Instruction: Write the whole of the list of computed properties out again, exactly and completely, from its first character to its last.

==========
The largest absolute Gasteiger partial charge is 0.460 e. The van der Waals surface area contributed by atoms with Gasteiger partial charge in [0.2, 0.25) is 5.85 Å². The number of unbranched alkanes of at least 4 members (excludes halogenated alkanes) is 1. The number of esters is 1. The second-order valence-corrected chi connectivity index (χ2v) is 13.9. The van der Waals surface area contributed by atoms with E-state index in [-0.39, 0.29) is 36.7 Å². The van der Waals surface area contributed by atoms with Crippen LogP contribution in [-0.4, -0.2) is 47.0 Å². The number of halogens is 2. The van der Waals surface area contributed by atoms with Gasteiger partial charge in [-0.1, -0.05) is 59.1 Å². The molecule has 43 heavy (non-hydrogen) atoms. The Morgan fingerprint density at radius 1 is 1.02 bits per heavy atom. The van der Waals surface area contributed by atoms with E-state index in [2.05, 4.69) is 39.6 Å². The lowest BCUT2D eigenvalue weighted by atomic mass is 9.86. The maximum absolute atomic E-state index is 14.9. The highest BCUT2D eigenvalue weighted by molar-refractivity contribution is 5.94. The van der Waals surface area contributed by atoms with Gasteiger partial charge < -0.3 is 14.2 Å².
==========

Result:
The largest absolute Gasteiger partial charge is 0.460 e. The van der Waals surface area contributed by atoms with Gasteiger partial charge in [0.2, 0.25) is 5.85 Å². The number of unbranched alkanes of at least 4 members (excludes halogenated alkanes) is 1. The number of esters is 1. The second-order valence-corrected chi connectivity index (χ2v) is 13.9. The van der Waals surface area contributed by atoms with E-state index in [-0.39, 0.29) is 36.7 Å². The van der Waals surface area contributed by atoms with Crippen LogP contribution in [-0.4, -0.2) is 47.0 Å². The number of halogens is 2. The van der Waals surface area contributed by atoms with Gasteiger partial charge in [-0.1, -0.05) is 59.1 Å². The molecule has 43 heavy (non-hydrogen) atoms. The Morgan fingerprint density at radius 1 is 1.02 bits per heavy atom. The van der Waals surface area contributed by atoms with E-state index in [2.05, 4.69) is 39.6 Å². The lowest BCUT2D eigenvalue weighted by atomic mass is 9.86. The maximum absolute atomic E-state index is 14.9. The highest BCUT2D eigenvalue weighted by molar-refractivity contribution is 5.94. The van der Waals surface area contributed by atoms with Gasteiger partial charge < -0.3 is 14.2 Å².